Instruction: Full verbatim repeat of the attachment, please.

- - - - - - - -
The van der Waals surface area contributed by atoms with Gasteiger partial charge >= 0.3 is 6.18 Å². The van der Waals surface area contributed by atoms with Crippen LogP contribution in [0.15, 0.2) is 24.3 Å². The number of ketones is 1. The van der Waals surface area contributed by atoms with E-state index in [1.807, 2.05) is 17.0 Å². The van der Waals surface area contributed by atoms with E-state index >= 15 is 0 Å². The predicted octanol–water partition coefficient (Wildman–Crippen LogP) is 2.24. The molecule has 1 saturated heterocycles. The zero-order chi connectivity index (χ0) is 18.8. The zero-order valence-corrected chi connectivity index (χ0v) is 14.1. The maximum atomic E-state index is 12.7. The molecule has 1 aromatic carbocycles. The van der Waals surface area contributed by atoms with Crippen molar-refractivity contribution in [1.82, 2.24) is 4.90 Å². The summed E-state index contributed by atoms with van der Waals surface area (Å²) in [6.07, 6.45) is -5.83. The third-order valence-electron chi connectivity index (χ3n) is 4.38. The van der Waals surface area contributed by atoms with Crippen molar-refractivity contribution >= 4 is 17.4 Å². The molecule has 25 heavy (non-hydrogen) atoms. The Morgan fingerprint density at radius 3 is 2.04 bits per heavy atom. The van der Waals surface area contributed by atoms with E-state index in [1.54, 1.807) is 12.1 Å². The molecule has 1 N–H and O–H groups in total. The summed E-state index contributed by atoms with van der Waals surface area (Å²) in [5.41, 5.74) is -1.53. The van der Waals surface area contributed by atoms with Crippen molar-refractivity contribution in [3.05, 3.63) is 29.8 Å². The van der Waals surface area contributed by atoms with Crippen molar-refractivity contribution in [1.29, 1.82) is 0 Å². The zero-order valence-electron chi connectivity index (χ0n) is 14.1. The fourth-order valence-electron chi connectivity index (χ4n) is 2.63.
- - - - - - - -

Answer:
The van der Waals surface area contributed by atoms with Gasteiger partial charge >= 0.3 is 6.18 Å². The van der Waals surface area contributed by atoms with Crippen LogP contribution in [0.15, 0.2) is 24.3 Å². The number of ketones is 1. The van der Waals surface area contributed by atoms with E-state index in [1.807, 2.05) is 17.0 Å². The van der Waals surface area contributed by atoms with E-state index >= 15 is 0 Å². The predicted octanol–water partition coefficient (Wildman–Crippen LogP) is 2.24. The molecule has 1 saturated heterocycles. The zero-order chi connectivity index (χ0) is 18.8. The zero-order valence-corrected chi connectivity index (χ0v) is 14.1. The maximum atomic E-state index is 12.7. The molecule has 1 aromatic carbocycles. The van der Waals surface area contributed by atoms with Crippen molar-refractivity contribution in [1.82, 2.24) is 4.90 Å². The summed E-state index contributed by atoms with van der Waals surface area (Å²) in [6.07, 6.45) is -5.83. The third-order valence-electron chi connectivity index (χ3n) is 4.38. The van der Waals surface area contributed by atoms with Crippen molar-refractivity contribution >= 4 is 17.4 Å². The molecule has 25 heavy (non-hydrogen) atoms. The Morgan fingerprint density at radius 3 is 2.04 bits per heavy atom. The van der Waals surface area contributed by atoms with E-state index in [1.54, 1.807) is 12.1 Å². The molecule has 1 N–H and O–H groups in total. The summed E-state index contributed by atoms with van der Waals surface area (Å²) in [5.41, 5.74) is -1.53. The van der Waals surface area contributed by atoms with Crippen molar-refractivity contribution in [3.05, 3.63) is 29.8 Å². The van der Waals surface area contributed by atoms with Crippen molar-refractivity contribution in [1.29, 1.82) is 0 Å². The zero-order valence-electron chi connectivity index (χ0n) is 14.1. The fourth-order valence-electron chi connectivity index (χ4n) is 2.63.